US Treasury Secretary Janet Yellen said Tuesday it was urgent for G7 nations to jointly seize profits from frozen Russian assets and redirect them to Ukraine, as the group prepared to meet on the issue.

Calls have been mounting in the United States and Europe to set up a fund for Ukraine using billions of dollars in bank accounts, investments and other assets frozen by the West over Russia's 2022 invasion.

"It is necessary and urgent for our coalition to find a way to unlock the value of these immobilized assets to support Ukraine's continued resistance and long-term reconstruction," Yellen told journalists in Sao Paulo, Brazil, where she will attend a meeting of G20 finance ministers Wednesday and Thursday.

"There is a strong international law, economic and moral case for moving forward. This would be a decisive response to Russia's unprecedented threat to global stability. It would make clear that Russia cannot win by prolonging the war and would incentivize it to come to the table to negotiate a just peace with Ukraine."


Yellen urged joint action by the Group of Seven – Canada, France, Germany, Italy, Japan, Britain and the United States, plus the European Union – after evaluating the risks, which include triggering financial instability.

"The G7 should work together to explore a number of approaches: seizing the assets themselves, using them as collateral to borrow from global markets," she said.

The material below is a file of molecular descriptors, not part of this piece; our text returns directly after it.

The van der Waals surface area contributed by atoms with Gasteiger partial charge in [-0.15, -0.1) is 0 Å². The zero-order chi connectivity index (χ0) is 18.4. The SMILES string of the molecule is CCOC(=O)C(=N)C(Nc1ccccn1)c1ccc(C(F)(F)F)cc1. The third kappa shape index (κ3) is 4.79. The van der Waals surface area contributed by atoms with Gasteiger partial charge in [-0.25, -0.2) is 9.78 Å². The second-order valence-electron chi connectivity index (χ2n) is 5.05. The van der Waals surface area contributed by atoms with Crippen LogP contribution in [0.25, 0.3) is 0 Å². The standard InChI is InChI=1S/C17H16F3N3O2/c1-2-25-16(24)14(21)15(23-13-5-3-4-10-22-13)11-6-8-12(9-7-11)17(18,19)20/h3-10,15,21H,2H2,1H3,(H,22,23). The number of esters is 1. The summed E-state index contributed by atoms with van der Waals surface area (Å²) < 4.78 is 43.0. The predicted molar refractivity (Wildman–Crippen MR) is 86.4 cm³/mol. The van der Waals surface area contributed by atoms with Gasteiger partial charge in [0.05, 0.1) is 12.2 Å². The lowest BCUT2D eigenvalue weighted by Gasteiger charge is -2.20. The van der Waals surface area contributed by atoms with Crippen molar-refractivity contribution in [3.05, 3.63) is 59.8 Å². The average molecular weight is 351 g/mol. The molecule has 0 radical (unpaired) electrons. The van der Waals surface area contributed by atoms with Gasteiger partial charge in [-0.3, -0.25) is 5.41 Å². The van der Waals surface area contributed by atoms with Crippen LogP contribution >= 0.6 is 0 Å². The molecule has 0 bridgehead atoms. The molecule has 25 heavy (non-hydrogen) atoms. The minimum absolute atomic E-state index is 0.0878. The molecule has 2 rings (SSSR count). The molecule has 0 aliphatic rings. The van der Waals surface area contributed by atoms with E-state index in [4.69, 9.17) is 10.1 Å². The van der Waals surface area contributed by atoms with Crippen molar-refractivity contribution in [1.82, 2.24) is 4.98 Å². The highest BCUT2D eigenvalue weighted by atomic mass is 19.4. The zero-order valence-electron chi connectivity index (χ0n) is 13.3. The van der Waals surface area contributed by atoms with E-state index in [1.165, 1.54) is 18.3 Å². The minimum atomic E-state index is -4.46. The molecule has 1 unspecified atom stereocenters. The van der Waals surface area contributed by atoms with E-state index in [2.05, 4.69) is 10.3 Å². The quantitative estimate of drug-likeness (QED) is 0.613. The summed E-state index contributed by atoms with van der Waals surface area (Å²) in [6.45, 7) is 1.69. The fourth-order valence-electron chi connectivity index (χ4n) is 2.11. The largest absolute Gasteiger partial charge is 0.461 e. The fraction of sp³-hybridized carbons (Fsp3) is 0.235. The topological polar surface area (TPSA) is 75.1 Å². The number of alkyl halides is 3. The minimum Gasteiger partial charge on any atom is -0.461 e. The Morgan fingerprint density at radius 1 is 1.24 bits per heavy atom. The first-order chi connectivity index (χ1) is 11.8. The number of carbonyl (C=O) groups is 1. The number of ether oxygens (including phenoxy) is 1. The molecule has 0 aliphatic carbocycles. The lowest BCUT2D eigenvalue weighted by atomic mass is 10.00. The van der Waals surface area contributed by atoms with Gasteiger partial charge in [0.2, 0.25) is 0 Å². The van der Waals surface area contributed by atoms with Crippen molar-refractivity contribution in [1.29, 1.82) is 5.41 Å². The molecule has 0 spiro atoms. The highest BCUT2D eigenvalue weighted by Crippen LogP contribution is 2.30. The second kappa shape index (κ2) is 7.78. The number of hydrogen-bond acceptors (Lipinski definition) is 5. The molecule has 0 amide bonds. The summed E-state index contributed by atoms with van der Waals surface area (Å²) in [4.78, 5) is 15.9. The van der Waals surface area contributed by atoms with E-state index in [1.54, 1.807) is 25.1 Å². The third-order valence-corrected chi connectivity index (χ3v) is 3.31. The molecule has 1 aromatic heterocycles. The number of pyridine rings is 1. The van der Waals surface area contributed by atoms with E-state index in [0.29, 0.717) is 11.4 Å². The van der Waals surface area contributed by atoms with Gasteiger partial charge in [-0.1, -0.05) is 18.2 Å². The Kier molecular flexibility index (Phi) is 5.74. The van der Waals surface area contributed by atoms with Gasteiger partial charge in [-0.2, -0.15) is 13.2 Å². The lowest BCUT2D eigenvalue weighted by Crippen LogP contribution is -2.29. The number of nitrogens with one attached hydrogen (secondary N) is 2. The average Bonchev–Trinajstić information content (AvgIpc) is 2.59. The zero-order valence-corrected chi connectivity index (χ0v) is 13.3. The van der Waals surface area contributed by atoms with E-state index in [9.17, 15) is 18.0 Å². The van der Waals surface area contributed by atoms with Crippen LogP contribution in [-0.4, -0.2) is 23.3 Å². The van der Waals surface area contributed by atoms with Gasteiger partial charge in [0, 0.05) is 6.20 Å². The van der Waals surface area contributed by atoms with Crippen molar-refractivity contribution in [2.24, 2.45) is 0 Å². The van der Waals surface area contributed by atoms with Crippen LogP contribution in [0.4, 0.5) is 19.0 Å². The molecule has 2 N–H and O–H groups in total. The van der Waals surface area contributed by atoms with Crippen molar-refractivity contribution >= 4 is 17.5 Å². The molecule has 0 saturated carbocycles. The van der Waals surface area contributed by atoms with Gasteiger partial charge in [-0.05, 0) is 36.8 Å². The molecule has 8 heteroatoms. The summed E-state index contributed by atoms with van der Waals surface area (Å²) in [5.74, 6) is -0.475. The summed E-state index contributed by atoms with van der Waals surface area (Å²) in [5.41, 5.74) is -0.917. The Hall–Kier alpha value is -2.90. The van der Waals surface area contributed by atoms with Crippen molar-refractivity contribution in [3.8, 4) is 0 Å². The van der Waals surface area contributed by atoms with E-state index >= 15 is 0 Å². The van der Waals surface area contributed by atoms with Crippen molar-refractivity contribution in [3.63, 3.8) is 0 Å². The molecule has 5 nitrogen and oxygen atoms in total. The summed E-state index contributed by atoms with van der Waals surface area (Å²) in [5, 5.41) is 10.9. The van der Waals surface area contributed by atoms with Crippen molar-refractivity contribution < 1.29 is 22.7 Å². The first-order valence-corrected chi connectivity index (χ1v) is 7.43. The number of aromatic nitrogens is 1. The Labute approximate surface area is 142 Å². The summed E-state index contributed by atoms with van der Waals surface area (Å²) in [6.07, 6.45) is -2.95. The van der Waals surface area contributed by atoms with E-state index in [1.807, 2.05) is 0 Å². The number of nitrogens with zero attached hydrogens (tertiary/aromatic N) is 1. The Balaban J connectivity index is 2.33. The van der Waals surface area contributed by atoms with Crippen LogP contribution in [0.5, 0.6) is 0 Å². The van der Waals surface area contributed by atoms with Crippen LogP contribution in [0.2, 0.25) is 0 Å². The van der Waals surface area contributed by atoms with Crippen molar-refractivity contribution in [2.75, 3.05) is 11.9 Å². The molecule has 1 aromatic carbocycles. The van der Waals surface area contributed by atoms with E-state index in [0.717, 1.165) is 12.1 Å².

G7 officials say the group is due to meet on the sidelines of the Sao Paulo gathering to discuss support for Ukraine, as its grueling fight against Russia enters its third year.

Ukraine has warned it desperately needs more military and financial assistance, as a fresh $60 billion US package remains stalled in Congress.

That has cast a spotlight on the estimated $397 billion in Russian assets frozen by the West, ranging from central bank assets to yachts, real estate and other property from oligarchs close to President Vladimir Putin.


- 'Evaluating options' -

But there are risks involved, including likely Russian legal action and the potential for scaring other countries, such as China, into reducing their own investments in the West, fearing similar action.

Yellen said a risk to financial stability would arise "if there were a massive shift away from currencies" of Western countries in response to seizing Russian funds. But she said the risk was minimal if the G7 acted together.

"I think (financial instability) is extremely unlikely, especially given the uniqueness of this situation, where Russia is brazenly violating international norms and a group of countries representing half the global economy... have the capacity to work together," she said.

"Realistically, there are not alternatives" to the dollar, euro and other G7 currencies on international markets, she said.

"There are risks," she acknowledged. "We're working to evaluate and outline options for consideration."

The US Congress is currently weighing a bill that would authorize the confiscation and disposition of Russian sovereign assets.

British Prime Minister Rishi Sunak called Sunday for "bolder" action on the issue, writing in an opinion piece in the Sunday Times that the West should start by taking interest from Russian assets before finding "lawful ways to seize the assets themselves."


And Greece's special envoy on Ukraine, Spiros Lampridis, told AFP Monday the EU is close to seizing Russian profits, saying it was "a question of months."

However, he added that the estimated 50 billion to 60 billion euros the move would yield was a "trifle" compared with the roughly 500 billion euros or more needed for Ukraine's reconstruction.

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